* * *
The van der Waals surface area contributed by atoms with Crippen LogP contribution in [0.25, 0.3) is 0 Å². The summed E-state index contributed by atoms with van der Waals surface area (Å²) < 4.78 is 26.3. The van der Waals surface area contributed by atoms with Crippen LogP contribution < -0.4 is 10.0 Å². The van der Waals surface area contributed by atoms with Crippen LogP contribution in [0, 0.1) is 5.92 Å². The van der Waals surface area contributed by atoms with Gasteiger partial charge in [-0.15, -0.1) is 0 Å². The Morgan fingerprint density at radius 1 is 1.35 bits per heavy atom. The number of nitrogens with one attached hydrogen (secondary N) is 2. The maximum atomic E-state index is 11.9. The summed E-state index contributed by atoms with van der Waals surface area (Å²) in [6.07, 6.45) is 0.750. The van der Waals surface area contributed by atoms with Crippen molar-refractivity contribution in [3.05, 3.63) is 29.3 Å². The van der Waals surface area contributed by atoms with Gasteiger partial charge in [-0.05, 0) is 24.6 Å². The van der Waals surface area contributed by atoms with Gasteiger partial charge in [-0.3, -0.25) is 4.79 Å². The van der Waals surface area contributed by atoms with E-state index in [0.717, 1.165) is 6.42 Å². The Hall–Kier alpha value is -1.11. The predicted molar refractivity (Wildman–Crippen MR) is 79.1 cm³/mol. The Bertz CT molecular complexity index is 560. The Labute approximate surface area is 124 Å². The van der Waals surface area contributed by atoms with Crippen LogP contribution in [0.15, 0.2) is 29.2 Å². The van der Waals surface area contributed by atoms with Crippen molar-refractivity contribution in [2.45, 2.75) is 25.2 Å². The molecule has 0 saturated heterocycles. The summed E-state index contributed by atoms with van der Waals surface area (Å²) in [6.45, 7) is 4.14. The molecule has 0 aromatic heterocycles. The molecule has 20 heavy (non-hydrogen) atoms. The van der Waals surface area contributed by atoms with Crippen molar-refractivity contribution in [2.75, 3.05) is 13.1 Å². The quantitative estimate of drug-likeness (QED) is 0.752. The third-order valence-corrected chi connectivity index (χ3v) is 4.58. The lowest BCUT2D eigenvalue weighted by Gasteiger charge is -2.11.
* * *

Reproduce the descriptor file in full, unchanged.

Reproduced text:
The van der Waals surface area contributed by atoms with Crippen LogP contribution in [0.25, 0.3) is 0 Å². The summed E-state index contributed by atoms with van der Waals surface area (Å²) < 4.78 is 26.3. The van der Waals surface area contributed by atoms with Crippen LogP contribution < -0.4 is 10.0 Å². The van der Waals surface area contributed by atoms with Crippen LogP contribution in [0, 0.1) is 5.92 Å². The van der Waals surface area contributed by atoms with Gasteiger partial charge in [-0.15, -0.1) is 0 Å². The Morgan fingerprint density at radius 1 is 1.35 bits per heavy atom. The number of nitrogens with one attached hydrogen (secondary N) is 2. The maximum atomic E-state index is 11.9. The summed E-state index contributed by atoms with van der Waals surface area (Å²) in [6.07, 6.45) is 0.750. The van der Waals surface area contributed by atoms with Crippen molar-refractivity contribution in [3.05, 3.63) is 29.3 Å². The van der Waals surface area contributed by atoms with Gasteiger partial charge in [-0.05, 0) is 24.6 Å². The van der Waals surface area contributed by atoms with Gasteiger partial charge in [-0.3, -0.25) is 4.79 Å². The van der Waals surface area contributed by atoms with E-state index in [0.717, 1.165) is 6.42 Å². The Hall–Kier alpha value is -1.11. The predicted molar refractivity (Wildman–Crippen MR) is 79.1 cm³/mol. The Bertz CT molecular complexity index is 560. The Labute approximate surface area is 124 Å². The van der Waals surface area contributed by atoms with Crippen LogP contribution in [0.15, 0.2) is 29.2 Å². The van der Waals surface area contributed by atoms with Crippen molar-refractivity contribution in [2.45, 2.75) is 25.2 Å². The molecule has 0 saturated heterocycles. The summed E-state index contributed by atoms with van der Waals surface area (Å²) in [6.45, 7) is 4.14. The molecule has 0 aromatic heterocycles. The molecule has 20 heavy (non-hydrogen) atoms. The van der Waals surface area contributed by atoms with Crippen molar-refractivity contribution in [2.75, 3.05) is 13.1 Å². The quantitative estimate of drug-likeness (QED) is 0.752. The third-order valence-corrected chi connectivity index (χ3v) is 4.58. The lowest BCUT2D eigenvalue weighted by Gasteiger charge is -2.11.